Sniper: “They forbid us to shoot at children”.
Journalist: “How do they say this?”
Sniper: “You don’t shoot a child who is 12 or younger”.
Journalist: “That is, a child of 12 or older is allowed?”
Sniper: “Twelve and up is allowed. He’s not a child anymore, he’s already after his bar mitzvah. Something like that”.
Journalist: “Thirteen is bar mitzvah age”.
Sniper: “Twelve and up, you’re allowed to shoot. That’s what they tell us”.
Journalist: “Under international law, a child is defined as someone up to the age of 18.”
Sniper: “Up until 18 is a child?”
Journalist: “So, according to the IDF, it is 12?”
Sniper: “According to what the IDF says to its soldiers. I don’t know if this is what the IDF says to the media.”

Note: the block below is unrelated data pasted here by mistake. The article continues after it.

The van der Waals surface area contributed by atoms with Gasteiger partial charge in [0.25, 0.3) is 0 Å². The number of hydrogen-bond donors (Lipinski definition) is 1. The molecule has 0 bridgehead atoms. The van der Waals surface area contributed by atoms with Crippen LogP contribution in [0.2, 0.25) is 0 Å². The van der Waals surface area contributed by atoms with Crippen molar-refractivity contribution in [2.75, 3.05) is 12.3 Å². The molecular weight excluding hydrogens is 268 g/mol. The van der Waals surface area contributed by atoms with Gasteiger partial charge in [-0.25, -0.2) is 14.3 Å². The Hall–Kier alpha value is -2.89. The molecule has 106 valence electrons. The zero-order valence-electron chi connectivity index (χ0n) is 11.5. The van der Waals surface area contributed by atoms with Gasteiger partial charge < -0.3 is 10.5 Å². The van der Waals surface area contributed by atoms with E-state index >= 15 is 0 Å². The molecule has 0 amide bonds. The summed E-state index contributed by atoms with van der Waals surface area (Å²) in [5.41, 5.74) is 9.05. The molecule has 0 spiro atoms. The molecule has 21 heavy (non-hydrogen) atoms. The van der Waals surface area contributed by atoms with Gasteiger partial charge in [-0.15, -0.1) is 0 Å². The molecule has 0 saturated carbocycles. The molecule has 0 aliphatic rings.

-- Amira Hass' interview with an IDF sniper, explaining why so many Palestinian children were killed in the first weeks of the intifada, when the IDF was largely confronted by stonethrowers. Published in Ha'aretz, Don’t shoot till you can see they’re over the age of 12, 20 November 2000.
Photo: T-shirt printed for members of an IDF elite unit who had completed sniper training, reads "The smaller they are - The harder it is!".
Source: Dead Palestinian babies and bombed mosques - IDF fashion 2009 (Ha'aretz); via Mondoweiss.